I drew on an easel (same reams of butcher paper) every night after dinner, in graphite, charcoal sticks, chalky pastels, trying to somehow push my feelings through the paper, to the other side where answers would await me. The other side always felt out of reach.

Until I swapped my drawing apparatus with my bare hands. I bought two blocks of stoneware clay & forged hand-built figures, peeling away the positive until the negative space stood alone and whole.
This felt right, and somehow already known to me. Art enables us to find ourselves and lose ourselves all at the same time. What art offers is space, a certain breathing room for the spirit.

Above: Georgia O’Keeffe’s Lake George (formerly Reflection Seascape), 1922.
Credit All rights reserved, San Francisco Museum of Modern Art and Georgia O’Keeffe Museum/Artists Rights Society (ARS), New York.

Many people inspire me.
American painter, Georgia O’Keefe was emphatic that “I could say things with colour and shape that I couldn’t say any other way – things I had no words for”.


Above: Another beam of pure energy and light is the world’s oldest yoga instructor, Tao Porchon-Lynch, 98 who says ‘the joy of living is right inside you”.
After teaching for more than 75 years, this spirited yogi started her training in India at the tender age of 8. She swears by the mantra that “anything is possible”.

Jim Carrey, recently took up painting to play and explore his emotions in a symphony of colour on canvas. I don’t think he cares what he creates particularly – it is simply the act of creating and playing specifically that interests him most.

His 6-minute vimeo entitled I NEEDED COLOUR explains his motivation to explore.The video provides viewers with a brief look into what Carrey’s life is like, and the monumental amount of time and energy that he spends honing his craft, and his drive to do so.

Carrey shows off his various methods of creating artwork: heavy and measured brushstrokes, modelling clay, squeegeeing paint off of canvases, and then pouring paint directly on them.

Above: Jim Carrey in his studio.
Kurt Vonnegart’s humanist belief shone through his novels which blended science, satire and black comedy. 

He said, “to practice any art, no matter how well or badly, is a way to make your soul grow. So do it”.


Japanese physician, 105-year-old Dr. Shigeaki Hinohara, lived a long and extremely full life. The fact that he saw patients until a few months before his death that defies everything we have come to expect of old age.

He headed five foundations in addition to being the president of St Luke’s International Hospital in Tokyo. He was responsible for introducing Japan’s system of comprehensive annual medical check-ups, which have been credited with greatly contributing to the country’s longevity.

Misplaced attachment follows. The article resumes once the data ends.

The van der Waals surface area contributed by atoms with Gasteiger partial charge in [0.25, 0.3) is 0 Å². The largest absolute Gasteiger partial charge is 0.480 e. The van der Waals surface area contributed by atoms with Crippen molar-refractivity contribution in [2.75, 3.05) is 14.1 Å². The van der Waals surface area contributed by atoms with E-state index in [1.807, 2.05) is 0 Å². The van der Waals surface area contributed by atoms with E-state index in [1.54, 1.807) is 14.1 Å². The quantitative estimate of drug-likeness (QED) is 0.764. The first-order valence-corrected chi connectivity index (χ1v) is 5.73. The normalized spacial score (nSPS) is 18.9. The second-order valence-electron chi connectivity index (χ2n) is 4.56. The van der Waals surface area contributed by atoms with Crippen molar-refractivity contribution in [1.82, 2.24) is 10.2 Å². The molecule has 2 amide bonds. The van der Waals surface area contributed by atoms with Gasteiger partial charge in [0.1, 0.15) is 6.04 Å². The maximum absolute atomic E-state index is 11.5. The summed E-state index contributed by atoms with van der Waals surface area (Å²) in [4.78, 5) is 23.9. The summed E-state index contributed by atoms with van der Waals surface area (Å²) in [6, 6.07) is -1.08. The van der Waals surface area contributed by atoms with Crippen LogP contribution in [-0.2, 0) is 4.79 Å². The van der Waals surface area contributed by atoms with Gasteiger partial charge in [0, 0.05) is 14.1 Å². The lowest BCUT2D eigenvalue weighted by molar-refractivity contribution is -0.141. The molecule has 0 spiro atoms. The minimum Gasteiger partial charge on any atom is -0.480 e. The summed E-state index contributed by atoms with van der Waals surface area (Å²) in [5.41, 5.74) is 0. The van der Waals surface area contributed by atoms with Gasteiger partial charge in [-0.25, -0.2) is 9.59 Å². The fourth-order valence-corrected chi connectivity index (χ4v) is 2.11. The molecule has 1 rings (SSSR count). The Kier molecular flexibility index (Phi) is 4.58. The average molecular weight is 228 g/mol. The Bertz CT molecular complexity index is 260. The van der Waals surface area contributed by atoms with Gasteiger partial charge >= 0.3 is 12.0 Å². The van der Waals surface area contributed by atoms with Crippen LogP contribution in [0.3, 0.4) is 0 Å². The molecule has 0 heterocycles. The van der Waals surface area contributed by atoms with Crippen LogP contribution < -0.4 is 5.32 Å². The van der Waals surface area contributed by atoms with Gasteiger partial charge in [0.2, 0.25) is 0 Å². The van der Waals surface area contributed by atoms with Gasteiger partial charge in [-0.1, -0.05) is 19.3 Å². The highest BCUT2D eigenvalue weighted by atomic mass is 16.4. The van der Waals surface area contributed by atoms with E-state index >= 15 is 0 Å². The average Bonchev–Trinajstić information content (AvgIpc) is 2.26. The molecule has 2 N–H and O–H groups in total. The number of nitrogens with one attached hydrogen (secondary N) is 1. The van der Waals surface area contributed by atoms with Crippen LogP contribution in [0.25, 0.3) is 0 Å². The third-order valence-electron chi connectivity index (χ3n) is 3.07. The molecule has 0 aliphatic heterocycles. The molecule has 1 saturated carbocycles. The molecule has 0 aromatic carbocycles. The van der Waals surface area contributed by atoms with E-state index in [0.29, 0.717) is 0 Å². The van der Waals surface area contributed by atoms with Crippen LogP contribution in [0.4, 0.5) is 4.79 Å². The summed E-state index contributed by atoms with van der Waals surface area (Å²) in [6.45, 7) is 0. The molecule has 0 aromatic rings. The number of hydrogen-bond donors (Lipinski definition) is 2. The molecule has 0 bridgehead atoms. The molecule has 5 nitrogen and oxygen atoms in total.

How did he manage to live so long and live those years in a state of good health? He didn’t follow a sensible diet, but rather kept his physique trim by eating when hunger struck, and slept when he felt tired.

Working 18 hour days, 6 days a week, he seems superhuman surely. His work/life balance was skewed?  Not if you love what you do & share the knowledge, lecturing actively 2-3times weekly. He believed that energy comes from feeling good.

Don’t retire, but remain active longer. Mental agility equals well-being. That, and playing like a kid.

“Science alone can’t cure or help people. Science lumps us all together, but illness is individual. Each person is unique, and diseases are connected to their hearts. To know the illness and help people, we need liberal and visual arts, not just medical ones.” 

He believed in the benefit of play with art, musical therapy providing the ideal stimulation to keep illness at bay.

Believing life is all about contribution, he held an incredible drive to help people – this is what made life worth living for him.

 

Closer to home, Thierry B is a mentor for me in how to live purposefully. His Buddhist beliefs underscore his ability to live life playfully with intention to serve others.

I am appreciative that I get to learn from my work environment from my daily dealings with valued clients. I listen to their needs and together we come up with a solution. The communication I offer is transparent and informative. We are all each others teachers, no matter how large or small the lesson taught.

I have bought two more bags of stoneware clay, dug out my wooden case of sculpting tools. This weekend, I’m gonna play until I feel hungry or the sun sets, whichever comes first. Art as therapy.

Wishing you a playful weekend,

Vicki xx